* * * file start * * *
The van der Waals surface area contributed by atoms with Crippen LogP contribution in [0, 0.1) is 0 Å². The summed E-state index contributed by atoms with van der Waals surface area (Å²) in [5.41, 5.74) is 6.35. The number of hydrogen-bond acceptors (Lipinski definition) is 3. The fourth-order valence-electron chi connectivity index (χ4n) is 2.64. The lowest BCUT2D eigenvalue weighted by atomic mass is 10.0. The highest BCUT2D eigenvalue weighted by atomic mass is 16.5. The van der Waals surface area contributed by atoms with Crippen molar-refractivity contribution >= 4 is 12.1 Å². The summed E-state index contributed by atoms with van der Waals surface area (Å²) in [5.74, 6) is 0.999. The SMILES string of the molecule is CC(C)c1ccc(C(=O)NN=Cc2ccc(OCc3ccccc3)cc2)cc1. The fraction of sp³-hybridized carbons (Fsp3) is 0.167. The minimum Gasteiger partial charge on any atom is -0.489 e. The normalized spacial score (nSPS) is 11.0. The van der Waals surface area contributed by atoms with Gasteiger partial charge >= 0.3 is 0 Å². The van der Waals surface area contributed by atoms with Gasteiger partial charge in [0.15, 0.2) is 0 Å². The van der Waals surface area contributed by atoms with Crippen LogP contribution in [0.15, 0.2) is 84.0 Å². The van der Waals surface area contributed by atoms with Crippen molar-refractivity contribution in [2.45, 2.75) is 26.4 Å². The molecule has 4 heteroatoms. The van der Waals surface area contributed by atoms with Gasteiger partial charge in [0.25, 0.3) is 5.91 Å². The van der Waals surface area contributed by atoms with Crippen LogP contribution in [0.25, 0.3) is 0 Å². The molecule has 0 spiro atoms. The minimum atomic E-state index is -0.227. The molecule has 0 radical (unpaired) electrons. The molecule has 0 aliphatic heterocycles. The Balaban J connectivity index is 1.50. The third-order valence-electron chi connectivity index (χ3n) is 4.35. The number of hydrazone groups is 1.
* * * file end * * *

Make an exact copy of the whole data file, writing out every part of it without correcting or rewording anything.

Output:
The van der Waals surface area contributed by atoms with Crippen LogP contribution in [0, 0.1) is 0 Å². The summed E-state index contributed by atoms with van der Waals surface area (Å²) in [5.41, 5.74) is 6.35. The number of hydrogen-bond acceptors (Lipinski definition) is 3. The fourth-order valence-electron chi connectivity index (χ4n) is 2.64. The lowest BCUT2D eigenvalue weighted by atomic mass is 10.0. The highest BCUT2D eigenvalue weighted by atomic mass is 16.5. The van der Waals surface area contributed by atoms with Crippen molar-refractivity contribution >= 4 is 12.1 Å². The summed E-state index contributed by atoms with van der Waals surface area (Å²) in [5.74, 6) is 0.999. The SMILES string of the molecule is CC(C)c1ccc(C(=O)NN=Cc2ccc(OCc3ccccc3)cc2)cc1. The fraction of sp³-hybridized carbons (Fsp3) is 0.167. The minimum Gasteiger partial charge on any atom is -0.489 e. The normalized spacial score (nSPS) is 11.0. The van der Waals surface area contributed by atoms with Gasteiger partial charge >= 0.3 is 0 Å². The van der Waals surface area contributed by atoms with Gasteiger partial charge in [0.15, 0.2) is 0 Å². The van der Waals surface area contributed by atoms with Crippen LogP contribution in [0.15, 0.2) is 84.0 Å². The van der Waals surface area contributed by atoms with Crippen molar-refractivity contribution in [2.45, 2.75) is 26.4 Å². The molecule has 4 heteroatoms. The van der Waals surface area contributed by atoms with Gasteiger partial charge in [0.25, 0.3) is 5.91 Å². The van der Waals surface area contributed by atoms with Crippen LogP contribution in [0.25, 0.3) is 0 Å². The molecule has 0 spiro atoms. The minimum atomic E-state index is -0.227. The molecule has 0 radical (unpaired) electrons. The molecule has 0 aliphatic heterocycles. The Balaban J connectivity index is 1.50. The third-order valence-electron chi connectivity index (χ3n) is 4.35. The number of hydrazone groups is 1.